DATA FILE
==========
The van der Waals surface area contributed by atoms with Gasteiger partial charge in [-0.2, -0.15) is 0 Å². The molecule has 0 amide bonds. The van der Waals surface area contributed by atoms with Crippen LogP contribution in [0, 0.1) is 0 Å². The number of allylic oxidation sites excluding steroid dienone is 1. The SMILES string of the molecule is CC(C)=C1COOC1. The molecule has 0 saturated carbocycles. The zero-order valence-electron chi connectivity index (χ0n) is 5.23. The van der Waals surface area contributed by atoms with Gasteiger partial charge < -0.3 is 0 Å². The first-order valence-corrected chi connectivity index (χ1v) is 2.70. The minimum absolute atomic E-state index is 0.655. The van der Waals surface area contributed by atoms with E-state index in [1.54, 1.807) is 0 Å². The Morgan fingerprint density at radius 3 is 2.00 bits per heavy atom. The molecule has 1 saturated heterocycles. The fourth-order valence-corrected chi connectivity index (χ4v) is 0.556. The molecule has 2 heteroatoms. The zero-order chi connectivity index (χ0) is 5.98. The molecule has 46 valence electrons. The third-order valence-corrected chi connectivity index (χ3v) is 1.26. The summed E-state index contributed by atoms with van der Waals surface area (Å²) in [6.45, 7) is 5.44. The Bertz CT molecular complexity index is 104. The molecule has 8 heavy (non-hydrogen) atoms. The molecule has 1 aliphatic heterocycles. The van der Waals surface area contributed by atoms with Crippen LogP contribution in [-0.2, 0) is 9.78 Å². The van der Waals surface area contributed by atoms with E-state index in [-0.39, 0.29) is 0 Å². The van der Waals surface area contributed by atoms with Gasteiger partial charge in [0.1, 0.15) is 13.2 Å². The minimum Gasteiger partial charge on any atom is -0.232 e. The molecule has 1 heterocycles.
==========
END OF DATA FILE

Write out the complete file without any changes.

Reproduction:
The van der Waals surface area contributed by atoms with Gasteiger partial charge in [-0.2, -0.15) is 0 Å². The molecule has 0 amide bonds. The van der Waals surface area contributed by atoms with Crippen LogP contribution in [0, 0.1) is 0 Å². The number of allylic oxidation sites excluding steroid dienone is 1. The SMILES string of the molecule is CC(C)=C1COOC1. The molecule has 0 saturated carbocycles. The zero-order valence-electron chi connectivity index (χ0n) is 5.23. The van der Waals surface area contributed by atoms with Gasteiger partial charge < -0.3 is 0 Å². The first-order valence-corrected chi connectivity index (χ1v) is 2.70. The minimum absolute atomic E-state index is 0.655. The van der Waals surface area contributed by atoms with E-state index in [1.54, 1.807) is 0 Å². The Morgan fingerprint density at radius 3 is 2.00 bits per heavy atom. The molecule has 1 saturated heterocycles. The fourth-order valence-corrected chi connectivity index (χ4v) is 0.556. The molecule has 2 heteroatoms. The zero-order chi connectivity index (χ0) is 5.98. The molecule has 46 valence electrons. The third-order valence-corrected chi connectivity index (χ3v) is 1.26. The summed E-state index contributed by atoms with van der Waals surface area (Å²) in [6.45, 7) is 5.44. The Bertz CT molecular complexity index is 104. The molecule has 8 heavy (non-hydrogen) atoms. The molecule has 1 aliphatic heterocycles. The van der Waals surface area contributed by atoms with Crippen LogP contribution in [-0.2, 0) is 9.78 Å². The van der Waals surface area contributed by atoms with E-state index in [-0.39, 0.29) is 0 Å². The van der Waals surface area contributed by atoms with Gasteiger partial charge in [0.1, 0.15) is 13.2 Å². The minimum Gasteiger partial charge on any atom is -0.232 e. The molecule has 1 heterocycles.